It’s Construction Time!
If the teams haven’t completed their robots from the first session, then they should be allowed to do so before continuing on to the next lesson- the skills of identifying and assembling parts and basic programming will be essential for all future sessions, and one of the most common construction errors is a simple misidentification of parts, followed by difficulty “reading” LEGO’s visual construction diagrams.
When they are ready to move on, ask them what they learned in the first session- it would be ideal if you can post this in the room to serve as a reminder throughout the duration of the robotics project. By the end, your participants will know it by heart! Also, ask whether there were any structures that they built that seemed to work really well (or really poorly, for that matter). Be sure to emphasize that “failure” is a part of good science, because it gives us a chance to learn what really works/doesn’t work and, more importantly, why it works/doesn’t work.
After recording their answers (or letting their team recorders do so), introduce them to a few real-world robots; the greater the variety, the better. My students have mentioned robotic vacuum cleaners, unmanned aerial vehicles/remotely operated vehicles, an alarm system, and a car- my own additions to that list include a robotic squirrel used for investigations into squirrel interactions and a computer-operated radio-controlled helicopter that learned how to fly from observing a human pilot. Even a dishwasher qualifies as a very limited robot! These examples reinforce the idea that robots are all around us and can do all sorts of tasks.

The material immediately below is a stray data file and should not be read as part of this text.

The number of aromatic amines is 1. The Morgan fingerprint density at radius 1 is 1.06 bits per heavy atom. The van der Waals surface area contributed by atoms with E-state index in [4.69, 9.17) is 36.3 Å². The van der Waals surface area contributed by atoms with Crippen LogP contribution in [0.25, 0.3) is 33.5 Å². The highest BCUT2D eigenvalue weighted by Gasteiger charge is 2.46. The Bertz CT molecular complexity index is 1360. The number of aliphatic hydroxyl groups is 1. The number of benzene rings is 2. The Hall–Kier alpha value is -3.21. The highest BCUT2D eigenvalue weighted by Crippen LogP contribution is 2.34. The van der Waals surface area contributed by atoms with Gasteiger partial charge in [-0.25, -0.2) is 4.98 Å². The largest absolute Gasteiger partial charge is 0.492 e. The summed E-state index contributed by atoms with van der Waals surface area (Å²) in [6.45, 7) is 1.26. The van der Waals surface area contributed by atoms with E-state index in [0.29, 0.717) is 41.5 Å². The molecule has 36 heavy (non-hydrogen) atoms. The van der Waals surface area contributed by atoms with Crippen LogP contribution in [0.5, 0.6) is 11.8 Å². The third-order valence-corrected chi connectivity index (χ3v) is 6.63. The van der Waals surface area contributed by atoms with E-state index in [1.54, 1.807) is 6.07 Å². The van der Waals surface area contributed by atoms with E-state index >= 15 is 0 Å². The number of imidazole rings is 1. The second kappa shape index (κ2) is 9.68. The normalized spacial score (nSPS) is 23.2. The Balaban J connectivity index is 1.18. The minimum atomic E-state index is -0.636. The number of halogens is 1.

For their next task, teams will spend a few minutes looking through the available robot designs in the Robo Center, then choose one of those designs to construct. If teams are particularly advanced, recommend that they modify a robot or add some of the accessories- they could turn the basic TriBot into a ClawBot, for instance. These options are also found in the Robo Center under the pertinent robot.
While they are working on their robots, make sure that each team is keeping track of its parts and that each individual in the team has a responsibility to carry out. Encourage experimentation if teams are inclined that way. When they have finished constructing their robots, have them try out the basic programming skills they learned in the first session, noting if the different designs had any impact on how they had to go about programming their robots.
This post is part of the series: Robotics in the Classroom
Rev up your science and engineering education by using robotics in the classroom to teach hands-on concepts in an engaging, fun, and flexible manner!
- Introducint LEGO Mindstorms NXT: Next Generation Robotics
- Mindstorms NXT in the Classroom, Session One
- Mindstorms NXT in the Classroom, Session Two: Going From Parts to Robots
- LEGO Mindstorms NXT in the Classroom, Session Three: Sensing the World Around You
- Mindstorms NXT In The Classroom, Session Four: Giving Your Robots A Brain
- The Many Benefits of Teaching Robotics in the Classroom